In the words of Dr. Seuss, (pardon me for twisting them a bit..) "Dubai was good. Dubai was fun. Tomorrow is another one".

Friday, November 30, 2012

It's a Jungle Out There: UAE Malls

Paradoxically I both love and hate the malls and shopping in the UAE.

 The shopping choices in the UAE are MARVELOUS! I have found almost every single store I have looked for: The Gap, Levis, Bath and Body Works, Columbia. True there are no Barnes & Noble and no J.C Penney's or Kohls, but I have discovered H&M, Boots Pharmacy, Le Senzia, and Lush.  

 And this country's shopping culture makes America's consumerism and materialism look like a thin dim shadow on the sundial of economic consumption. The people in the UAE are master shoppers, not mere novices. They are professionals in every sense of the word. And their unending array of choices proves it.

Rhinestone couches? They got 'em.

Sparkly shoes? Check.

Glittery dresses? Just choose one.

It's all here. In triplicate.

The "hate" part about shopping in the UAE is that the nanosecond I enter a store I am instantaneously stalked and hunted by the salesclerk, like a lion zeroing in on a hapless antelope warily gulping water from a muddy creek edge. You scream at the antelope, "He's behind you! Run!" He continues to slake his thirst, powerless to heed your cry of warning. The lion closes in. As the antelope drinks, his eyeballs roll in the back of his head because on some instinctive level he knows his ass is grass. 

I am the antelope. 

I stroll into a mall store to get a closer look at a blouse that has caught my eye from the mall superhighway, and in my peripheral vision I spy the pretty young Filipino salesclerk (jobs here seem to be divided among countries: Indian: taxi drivers, phone/internet installation; Pakistani: construction and apartment building supervisors, Filipino: retail sales, nannies; American, British, Irish, and Canadian: teachers (all Westerners are interchangeable in the UAE).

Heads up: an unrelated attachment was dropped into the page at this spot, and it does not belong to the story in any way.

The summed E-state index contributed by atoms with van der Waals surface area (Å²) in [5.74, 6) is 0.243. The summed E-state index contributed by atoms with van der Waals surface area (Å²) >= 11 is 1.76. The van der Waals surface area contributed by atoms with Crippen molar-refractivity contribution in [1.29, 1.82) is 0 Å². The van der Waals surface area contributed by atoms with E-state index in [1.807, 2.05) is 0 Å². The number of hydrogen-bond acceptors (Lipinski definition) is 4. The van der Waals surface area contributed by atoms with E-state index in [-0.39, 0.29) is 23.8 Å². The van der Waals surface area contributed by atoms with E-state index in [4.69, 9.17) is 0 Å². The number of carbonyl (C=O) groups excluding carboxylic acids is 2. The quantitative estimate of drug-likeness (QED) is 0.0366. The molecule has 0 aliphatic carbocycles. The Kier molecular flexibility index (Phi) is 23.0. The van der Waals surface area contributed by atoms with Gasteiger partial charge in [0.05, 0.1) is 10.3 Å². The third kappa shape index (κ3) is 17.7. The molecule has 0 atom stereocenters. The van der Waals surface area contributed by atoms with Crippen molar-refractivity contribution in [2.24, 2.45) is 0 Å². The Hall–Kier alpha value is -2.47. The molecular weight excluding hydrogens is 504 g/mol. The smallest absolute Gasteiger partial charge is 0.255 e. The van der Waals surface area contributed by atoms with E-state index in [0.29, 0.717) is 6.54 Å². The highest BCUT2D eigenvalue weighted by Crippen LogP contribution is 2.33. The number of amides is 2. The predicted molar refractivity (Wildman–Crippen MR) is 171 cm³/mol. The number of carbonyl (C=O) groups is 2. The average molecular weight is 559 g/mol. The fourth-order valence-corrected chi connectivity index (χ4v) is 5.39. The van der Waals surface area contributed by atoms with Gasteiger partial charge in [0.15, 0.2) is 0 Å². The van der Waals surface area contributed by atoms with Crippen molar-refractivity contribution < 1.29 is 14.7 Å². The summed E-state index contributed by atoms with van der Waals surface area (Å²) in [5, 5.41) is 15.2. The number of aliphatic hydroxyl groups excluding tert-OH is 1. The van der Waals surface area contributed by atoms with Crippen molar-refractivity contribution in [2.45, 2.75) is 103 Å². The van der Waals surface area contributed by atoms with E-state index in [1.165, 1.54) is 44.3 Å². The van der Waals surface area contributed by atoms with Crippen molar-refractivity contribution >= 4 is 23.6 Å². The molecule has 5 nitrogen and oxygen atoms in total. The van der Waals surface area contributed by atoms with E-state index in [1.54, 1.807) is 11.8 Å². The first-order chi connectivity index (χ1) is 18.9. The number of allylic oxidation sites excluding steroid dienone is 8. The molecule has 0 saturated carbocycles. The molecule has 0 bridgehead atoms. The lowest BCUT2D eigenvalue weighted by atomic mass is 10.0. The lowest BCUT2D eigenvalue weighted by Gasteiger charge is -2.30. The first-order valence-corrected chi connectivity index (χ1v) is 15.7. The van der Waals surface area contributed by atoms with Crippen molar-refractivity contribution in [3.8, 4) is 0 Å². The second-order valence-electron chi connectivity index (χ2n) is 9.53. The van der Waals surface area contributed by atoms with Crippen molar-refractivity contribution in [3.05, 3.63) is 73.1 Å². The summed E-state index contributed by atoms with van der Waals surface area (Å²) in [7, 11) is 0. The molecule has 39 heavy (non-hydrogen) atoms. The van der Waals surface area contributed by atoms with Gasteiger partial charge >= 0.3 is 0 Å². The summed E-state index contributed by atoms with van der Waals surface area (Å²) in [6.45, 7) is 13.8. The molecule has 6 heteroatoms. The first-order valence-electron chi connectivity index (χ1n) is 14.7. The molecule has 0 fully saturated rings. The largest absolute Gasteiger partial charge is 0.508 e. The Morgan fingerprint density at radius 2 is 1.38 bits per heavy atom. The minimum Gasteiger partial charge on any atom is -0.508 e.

I walk around a clothing rack and the salesclerk ducks and walks around the next clothing rack, mentally calculating how many steps it will take for her to sidle up next to me.  I see the salesclerk as she attempts to predict my browsing pattern. She closes the distance. she goes right and then fakes a left. I go around another clothing rack. I lose sight of her. I quickly change my direction, thinking I have outmaneuvered her. Then I see a shadow. Ten feet....five feet.... two feet. She has won.
"I help you, M'am? Look at shirts?  Just arrive".
 I shake my head, "No thanks, I'm just looking".
She seems not to hear me, She pulls a shirt off the rack and holds it out. "This nice. Matches eyes".
"No, no thank you.. just looking".
 She steps back a foot, but doesn't leave. She trails me as I continue to browse. My concentration is now divided between the stalking salesclerk and my need to get a closer look at a red pair of pants in the back corner. The girl doesn't go away. She follows me. She watches as I examine the red pants, waits to pounce, mentally trying to pair the pants with a blouse from the next rack.  I allow my steps to linger two seconds too long. She rushes towards me. I shake my head at her and walk away from the pants.
But the girl still lies in wait, in it now for the kill, ready to tear the pulsating jugular vein from my debit card. Finally I grow exasperated and walk out of the store. I enter another store, the same thing happens. I swear it's the same girl...

This scenario plays itself out over and over again. Even in the one mall bookstore I have managed to locate, the salespeople stalk me, and believe me, the last place on earth I want to be retail hunted is in a bookstore.

 I have been reduced to contemplating the effectiveness of wearing a huge sandwich board that states in bold black letters:

But it would clash horribly with my red pants...

Tuesday, November 27, 2012

Christmas Shopping in the UAE